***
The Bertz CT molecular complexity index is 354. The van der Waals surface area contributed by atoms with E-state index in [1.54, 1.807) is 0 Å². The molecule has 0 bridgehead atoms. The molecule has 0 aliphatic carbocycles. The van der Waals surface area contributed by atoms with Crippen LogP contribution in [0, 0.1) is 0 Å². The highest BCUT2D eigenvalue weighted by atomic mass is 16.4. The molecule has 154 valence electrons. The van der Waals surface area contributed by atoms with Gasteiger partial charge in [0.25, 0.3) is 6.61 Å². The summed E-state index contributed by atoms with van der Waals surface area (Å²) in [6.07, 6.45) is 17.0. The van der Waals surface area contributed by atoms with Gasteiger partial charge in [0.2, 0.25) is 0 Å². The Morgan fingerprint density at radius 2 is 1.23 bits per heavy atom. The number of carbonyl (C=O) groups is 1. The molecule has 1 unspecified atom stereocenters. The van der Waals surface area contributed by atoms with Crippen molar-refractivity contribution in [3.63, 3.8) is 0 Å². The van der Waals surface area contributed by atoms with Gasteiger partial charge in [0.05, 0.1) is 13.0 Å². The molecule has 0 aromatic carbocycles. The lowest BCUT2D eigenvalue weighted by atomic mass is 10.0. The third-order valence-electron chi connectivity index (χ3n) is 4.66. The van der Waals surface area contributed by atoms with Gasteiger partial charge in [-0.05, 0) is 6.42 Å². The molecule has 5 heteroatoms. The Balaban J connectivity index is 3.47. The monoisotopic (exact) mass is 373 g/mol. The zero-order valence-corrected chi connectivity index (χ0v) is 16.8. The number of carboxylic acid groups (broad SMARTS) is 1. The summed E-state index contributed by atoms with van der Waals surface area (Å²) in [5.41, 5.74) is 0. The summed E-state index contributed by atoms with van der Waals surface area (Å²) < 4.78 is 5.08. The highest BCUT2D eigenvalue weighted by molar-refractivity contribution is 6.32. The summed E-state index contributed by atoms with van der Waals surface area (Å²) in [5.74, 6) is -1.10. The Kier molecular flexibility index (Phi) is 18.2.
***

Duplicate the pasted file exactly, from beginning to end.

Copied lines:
The Bertz CT molecular complexity index is 354. The van der Waals surface area contributed by atoms with E-state index in [1.54, 1.807) is 0 Å². The molecule has 0 bridgehead atoms. The molecule has 0 aliphatic carbocycles. The van der Waals surface area contributed by atoms with Crippen LogP contribution in [0, 0.1) is 0 Å². The highest BCUT2D eigenvalue weighted by atomic mass is 16.4. The molecule has 154 valence electrons. The van der Waals surface area contributed by atoms with Gasteiger partial charge in [0.25, 0.3) is 6.61 Å². The summed E-state index contributed by atoms with van der Waals surface area (Å²) in [6.07, 6.45) is 17.0. The van der Waals surface area contributed by atoms with Gasteiger partial charge in [0.2, 0.25) is 0 Å². The Morgan fingerprint density at radius 2 is 1.23 bits per heavy atom. The number of carbonyl (C=O) groups is 1. The molecule has 1 unspecified atom stereocenters. The van der Waals surface area contributed by atoms with Crippen molar-refractivity contribution in [3.63, 3.8) is 0 Å². The van der Waals surface area contributed by atoms with Gasteiger partial charge in [0.05, 0.1) is 13.0 Å². The molecule has 0 aromatic carbocycles. The lowest BCUT2D eigenvalue weighted by atomic mass is 10.0. The third-order valence-electron chi connectivity index (χ3n) is 4.66. The van der Waals surface area contributed by atoms with Gasteiger partial charge in [-0.05, 0) is 6.42 Å². The molecule has 5 heteroatoms. The Balaban J connectivity index is 3.47. The monoisotopic (exact) mass is 373 g/mol. The zero-order valence-corrected chi connectivity index (χ0v) is 16.8. The number of carboxylic acid groups (broad SMARTS) is 1. The summed E-state index contributed by atoms with van der Waals surface area (Å²) in [5.41, 5.74) is 0. The summed E-state index contributed by atoms with van der Waals surface area (Å²) < 4.78 is 5.08. The highest BCUT2D eigenvalue weighted by molar-refractivity contribution is 6.32. The summed E-state index contributed by atoms with van der Waals surface area (Å²) in [5.74, 6) is -1.10. The Kier molecular flexibility index (Phi) is 18.2.